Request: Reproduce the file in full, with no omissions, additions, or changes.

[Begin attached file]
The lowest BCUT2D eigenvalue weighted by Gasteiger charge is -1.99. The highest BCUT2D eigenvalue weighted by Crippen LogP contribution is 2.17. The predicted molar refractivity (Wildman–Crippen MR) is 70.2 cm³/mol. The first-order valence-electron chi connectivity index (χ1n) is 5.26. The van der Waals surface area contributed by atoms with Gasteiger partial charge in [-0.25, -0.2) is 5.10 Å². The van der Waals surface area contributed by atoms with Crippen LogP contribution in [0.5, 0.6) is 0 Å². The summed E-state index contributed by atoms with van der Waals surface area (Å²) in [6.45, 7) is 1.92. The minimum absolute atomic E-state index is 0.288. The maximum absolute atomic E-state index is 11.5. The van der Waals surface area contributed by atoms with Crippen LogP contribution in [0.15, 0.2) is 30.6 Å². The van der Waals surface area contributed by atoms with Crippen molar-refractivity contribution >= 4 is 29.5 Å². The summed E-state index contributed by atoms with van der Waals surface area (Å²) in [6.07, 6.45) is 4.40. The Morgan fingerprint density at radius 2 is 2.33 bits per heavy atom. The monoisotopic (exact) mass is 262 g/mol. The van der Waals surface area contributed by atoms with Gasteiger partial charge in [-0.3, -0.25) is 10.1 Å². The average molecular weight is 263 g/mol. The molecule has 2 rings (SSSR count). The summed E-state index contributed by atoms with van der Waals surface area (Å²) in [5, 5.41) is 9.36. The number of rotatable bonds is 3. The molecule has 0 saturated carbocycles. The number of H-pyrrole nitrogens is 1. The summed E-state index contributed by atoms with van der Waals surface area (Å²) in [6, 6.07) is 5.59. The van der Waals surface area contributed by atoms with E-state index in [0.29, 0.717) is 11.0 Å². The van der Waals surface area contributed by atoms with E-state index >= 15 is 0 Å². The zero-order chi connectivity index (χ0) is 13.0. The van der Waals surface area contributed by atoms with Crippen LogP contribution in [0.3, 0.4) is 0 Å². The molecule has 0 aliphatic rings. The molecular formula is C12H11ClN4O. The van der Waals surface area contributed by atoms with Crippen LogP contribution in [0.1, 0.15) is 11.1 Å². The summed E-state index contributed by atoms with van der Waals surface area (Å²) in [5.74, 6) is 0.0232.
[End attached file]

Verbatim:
The lowest BCUT2D eigenvalue weighted by Gasteiger charge is -1.99. The highest BCUT2D eigenvalue weighted by Crippen LogP contribution is 2.17. The predicted molar refractivity (Wildman–Crippen MR) is 70.2 cm³/mol. The first-order valence-electron chi connectivity index (χ1n) is 5.26. The van der Waals surface area contributed by atoms with Gasteiger partial charge in [-0.25, -0.2) is 5.10 Å². The van der Waals surface area contributed by atoms with Crippen LogP contribution in [0.5, 0.6) is 0 Å². The summed E-state index contributed by atoms with van der Waals surface area (Å²) in [6.45, 7) is 1.92. The minimum absolute atomic E-state index is 0.288. The maximum absolute atomic E-state index is 11.5. The van der Waals surface area contributed by atoms with Crippen LogP contribution in [0.15, 0.2) is 30.6 Å². The van der Waals surface area contributed by atoms with Crippen molar-refractivity contribution >= 4 is 29.5 Å². The summed E-state index contributed by atoms with van der Waals surface area (Å²) in [6.07, 6.45) is 4.40. The Morgan fingerprint density at radius 2 is 2.33 bits per heavy atom. The monoisotopic (exact) mass is 262 g/mol. The van der Waals surface area contributed by atoms with Gasteiger partial charge in [-0.3, -0.25) is 10.1 Å². The average molecular weight is 263 g/mol. The molecule has 2 rings (SSSR count). The summed E-state index contributed by atoms with van der Waals surface area (Å²) in [5, 5.41) is 9.36. The number of rotatable bonds is 3. The molecule has 0 saturated carbocycles. The number of H-pyrrole nitrogens is 1. The summed E-state index contributed by atoms with van der Waals surface area (Å²) in [6, 6.07) is 5.59. The van der Waals surface area contributed by atoms with E-state index in [0.29, 0.717) is 11.0 Å². The van der Waals surface area contributed by atoms with E-state index >= 15 is 0 Å². The zero-order chi connectivity index (χ0) is 13.0. The van der Waals surface area contributed by atoms with Crippen LogP contribution in [0.3, 0.4) is 0 Å². The molecule has 0 aliphatic rings. The molecular formula is C12H11ClN4O. The van der Waals surface area contributed by atoms with Crippen LogP contribution in [0.1, 0.15) is 11.1 Å². The summed E-state index contributed by atoms with van der Waals surface area (Å²) in [5.74, 6) is 0.0232.